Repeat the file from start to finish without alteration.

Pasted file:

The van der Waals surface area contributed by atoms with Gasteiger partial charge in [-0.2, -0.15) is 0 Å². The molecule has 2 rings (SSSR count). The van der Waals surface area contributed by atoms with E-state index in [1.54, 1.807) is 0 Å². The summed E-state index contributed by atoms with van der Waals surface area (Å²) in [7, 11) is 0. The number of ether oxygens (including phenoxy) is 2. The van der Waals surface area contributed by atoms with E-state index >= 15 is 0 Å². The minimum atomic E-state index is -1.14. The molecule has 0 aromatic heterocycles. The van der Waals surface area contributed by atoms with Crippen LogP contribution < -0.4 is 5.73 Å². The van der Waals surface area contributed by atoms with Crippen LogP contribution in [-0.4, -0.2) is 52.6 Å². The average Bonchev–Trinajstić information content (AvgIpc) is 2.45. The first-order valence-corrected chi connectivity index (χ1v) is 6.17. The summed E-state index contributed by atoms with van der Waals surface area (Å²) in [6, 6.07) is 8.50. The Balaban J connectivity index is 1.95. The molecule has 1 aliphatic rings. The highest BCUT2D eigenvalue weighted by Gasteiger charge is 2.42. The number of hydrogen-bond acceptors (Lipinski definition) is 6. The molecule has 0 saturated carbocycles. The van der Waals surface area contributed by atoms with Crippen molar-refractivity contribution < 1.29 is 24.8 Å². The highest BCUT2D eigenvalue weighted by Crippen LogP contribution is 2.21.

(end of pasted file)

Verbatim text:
The van der Waals surface area contributed by atoms with Gasteiger partial charge in [-0.2, -0.15) is 0 Å². The molecule has 2 rings (SSSR count). The van der Waals surface area contributed by atoms with E-state index in [1.54, 1.807) is 0 Å². The summed E-state index contributed by atoms with van der Waals surface area (Å²) in [7, 11) is 0. The number of ether oxygens (including phenoxy) is 2. The van der Waals surface area contributed by atoms with E-state index >= 15 is 0 Å². The minimum atomic E-state index is -1.14. The molecule has 0 aromatic heterocycles. The van der Waals surface area contributed by atoms with Crippen LogP contribution < -0.4 is 5.73 Å². The van der Waals surface area contributed by atoms with Crippen LogP contribution in [-0.4, -0.2) is 52.6 Å². The average Bonchev–Trinajstić information content (AvgIpc) is 2.45. The first-order valence-corrected chi connectivity index (χ1v) is 6.17. The summed E-state index contributed by atoms with van der Waals surface area (Å²) in [6, 6.07) is 8.50. The Balaban J connectivity index is 1.95. The molecule has 1 aliphatic rings. The highest BCUT2D eigenvalue weighted by Gasteiger charge is 2.42. The number of hydrogen-bond acceptors (Lipinski definition) is 6. The molecule has 0 saturated carbocycles. The van der Waals surface area contributed by atoms with Crippen molar-refractivity contribution < 1.29 is 24.8 Å². The highest BCUT2D eigenvalue weighted by Crippen LogP contribution is 2.21.